Sunday, October 11, 2015

Travelogue for Change and Professional Learning

By Vicki Bechard, Secretary LFKS

This past week I took my parents to Rocky Mountain National Park near Estes Park, Colorado.  We had been there many times when I was growing up, but my own vacation in August sparked an interest for them to return to a place with spectacular scenery and where we had made many memories.  A major difference this time was that I was the leader, planning and assisting them throughout this journey.  We also went in the fall, instead of mid-summer, so even familiar sights looked different because of the aspen, now golden, and the skiffs of snow dusting the peaks.  There had also been some flooding in the park that altered the landscape since they last visited, so those changes also made a difference in what we saw and did.  As with many of my life journeys, it made me think of education and how we “do school” in general, and how we “do professional learning” in particular.

While school, as we know it, may be similar every year, there are many changes that occur both inside and out that affect how we teach and learn.  Change may cycle like the seasons, allowing us to purge the old to make room for new growth.  Or change might dramatically alter what we do when we are faced with new leadership, promising research, new resources, or emerging strategies; all of which can shift our perspective and ultimately affect how we do business.  There are also actions, seemingly beyond our control, like severe budget cuts and policy changes at the state and federal level that also affect the business of “school.”  As we implement these changes, we have too often heard the cynics say, “We’ve already tried that before,” or “Just wait long enough and this initiative will go away too.”  Yes things cycle, including ideas, and vacation destinations.  But each time you revisit something old, you blend it with something new, and the experience can altogether change, transforming into something better.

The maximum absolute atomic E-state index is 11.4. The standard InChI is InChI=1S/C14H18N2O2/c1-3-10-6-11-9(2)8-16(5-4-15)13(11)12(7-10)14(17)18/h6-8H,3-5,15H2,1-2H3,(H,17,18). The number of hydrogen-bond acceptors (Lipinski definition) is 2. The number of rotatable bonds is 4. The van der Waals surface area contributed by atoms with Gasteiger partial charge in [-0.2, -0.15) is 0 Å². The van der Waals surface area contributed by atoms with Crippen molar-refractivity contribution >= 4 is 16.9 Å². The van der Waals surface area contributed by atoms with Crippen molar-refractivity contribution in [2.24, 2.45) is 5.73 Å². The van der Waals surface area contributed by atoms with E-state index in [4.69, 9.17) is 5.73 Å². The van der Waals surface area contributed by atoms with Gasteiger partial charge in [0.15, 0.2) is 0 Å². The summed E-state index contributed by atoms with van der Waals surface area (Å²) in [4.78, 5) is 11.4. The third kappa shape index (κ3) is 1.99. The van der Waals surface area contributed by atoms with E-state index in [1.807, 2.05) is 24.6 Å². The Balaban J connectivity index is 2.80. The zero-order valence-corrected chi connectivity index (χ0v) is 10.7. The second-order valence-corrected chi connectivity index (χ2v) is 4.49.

With any new learning or initiative, whether you are the teacher or the student, there is a period of adjustment where you wrestle to find balance between what was, what is, and what needs to be. Many factors play into the successful implementation of whatever change(s) will occur.

Relationships:  Identifying and addressing the needs of all the stakeholders is a must.  My parents wanted to see Estes Park and Rocky Mountain National Park one more time, and in the fall season of the year (which they had never done before).  Their physical limitations would hold them back or even prohibit this trip if they tried to do this by themselves, so I offered to take them.  We are all adults and somewhat set in our ways of living, traveling, and what interests us on vacation-like trips, so it was important that I listen to their wants and needs and blend my skills and interests with their needs and interests in order for them (us) to have an enjoyable trip.  So I asked a lot of questions, offered suggestions, listened to their responses, and ultimately we got to see and do those things that made their trip worthwhile.

In schools, leadership is also charged with the task of identifying and addressing the needs, questions, and concerns of the stakeholder groups that will be impacted by the change initiative about to take place.  Establishing and nurturing the relationships during this process is an action that will build trust and ultimately lead to better communication throughout the change process.  Also during this assessment process, identifying pockets of excellence and blending the strengths of those involved will produce a more successful transition and/or end result. 

Change feels better when you work together and not have it done to you.  If we are mindful of the people in the process and what they bring to the table, we will design learning experiences that are meaningful and provide the players with resources and support to ensure success. 

Learning Design and Support:  My parents don’t have the abilities, stamina, or physical health to do the things they used to do (or at the same speed) when we went on vacation when I was a kid (actually neither do I!).  So I had to be mindful of that and operate at a slower pace, assist them when necessary, and step back and let them be independent whenever possible.  And yet sometimes they still thought I was going too fast!  Sounds like school, doesn’t it? 

How do we adjust the [learning] design so that all can find success?